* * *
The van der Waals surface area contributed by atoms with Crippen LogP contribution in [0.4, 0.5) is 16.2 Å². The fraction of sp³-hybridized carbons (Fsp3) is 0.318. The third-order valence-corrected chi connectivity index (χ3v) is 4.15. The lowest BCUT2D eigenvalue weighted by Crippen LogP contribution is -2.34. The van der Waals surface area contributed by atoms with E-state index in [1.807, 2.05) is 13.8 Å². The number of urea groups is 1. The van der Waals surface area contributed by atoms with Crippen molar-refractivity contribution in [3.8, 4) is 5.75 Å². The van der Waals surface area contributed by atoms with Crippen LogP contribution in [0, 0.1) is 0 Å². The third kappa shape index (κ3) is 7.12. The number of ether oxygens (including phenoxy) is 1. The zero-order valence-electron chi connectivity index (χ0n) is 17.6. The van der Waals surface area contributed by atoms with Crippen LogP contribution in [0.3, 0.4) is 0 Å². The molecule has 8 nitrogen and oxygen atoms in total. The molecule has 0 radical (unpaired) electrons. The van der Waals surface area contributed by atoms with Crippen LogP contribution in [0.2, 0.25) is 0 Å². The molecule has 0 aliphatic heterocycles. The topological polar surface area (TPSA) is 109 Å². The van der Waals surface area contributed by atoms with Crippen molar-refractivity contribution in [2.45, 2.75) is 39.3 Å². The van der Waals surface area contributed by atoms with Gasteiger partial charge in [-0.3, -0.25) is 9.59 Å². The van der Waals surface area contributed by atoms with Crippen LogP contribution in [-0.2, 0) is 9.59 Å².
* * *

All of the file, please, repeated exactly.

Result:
The van der Waals surface area contributed by atoms with Crippen LogP contribution in [0.4, 0.5) is 16.2 Å². The fraction of sp³-hybridized carbons (Fsp3) is 0.318. The third-order valence-corrected chi connectivity index (χ3v) is 4.15. The lowest BCUT2D eigenvalue weighted by Crippen LogP contribution is -2.34. The van der Waals surface area contributed by atoms with E-state index in [1.807, 2.05) is 13.8 Å². The number of urea groups is 1. The van der Waals surface area contributed by atoms with Crippen molar-refractivity contribution in [3.8, 4) is 5.75 Å². The van der Waals surface area contributed by atoms with Crippen LogP contribution in [0, 0.1) is 0 Å². The third kappa shape index (κ3) is 7.12. The number of ether oxygens (including phenoxy) is 1. The zero-order valence-electron chi connectivity index (χ0n) is 17.6. The van der Waals surface area contributed by atoms with Crippen LogP contribution in [0.3, 0.4) is 0 Å². The molecule has 8 nitrogen and oxygen atoms in total. The molecule has 0 radical (unpaired) electrons. The van der Waals surface area contributed by atoms with Crippen LogP contribution in [0.2, 0.25) is 0 Å². The molecule has 0 aliphatic heterocycles. The topological polar surface area (TPSA) is 109 Å². The van der Waals surface area contributed by atoms with Crippen molar-refractivity contribution in [2.45, 2.75) is 39.3 Å². The van der Waals surface area contributed by atoms with Gasteiger partial charge in [-0.3, -0.25) is 9.59 Å². The van der Waals surface area contributed by atoms with Crippen LogP contribution in [-0.2, 0) is 9.59 Å².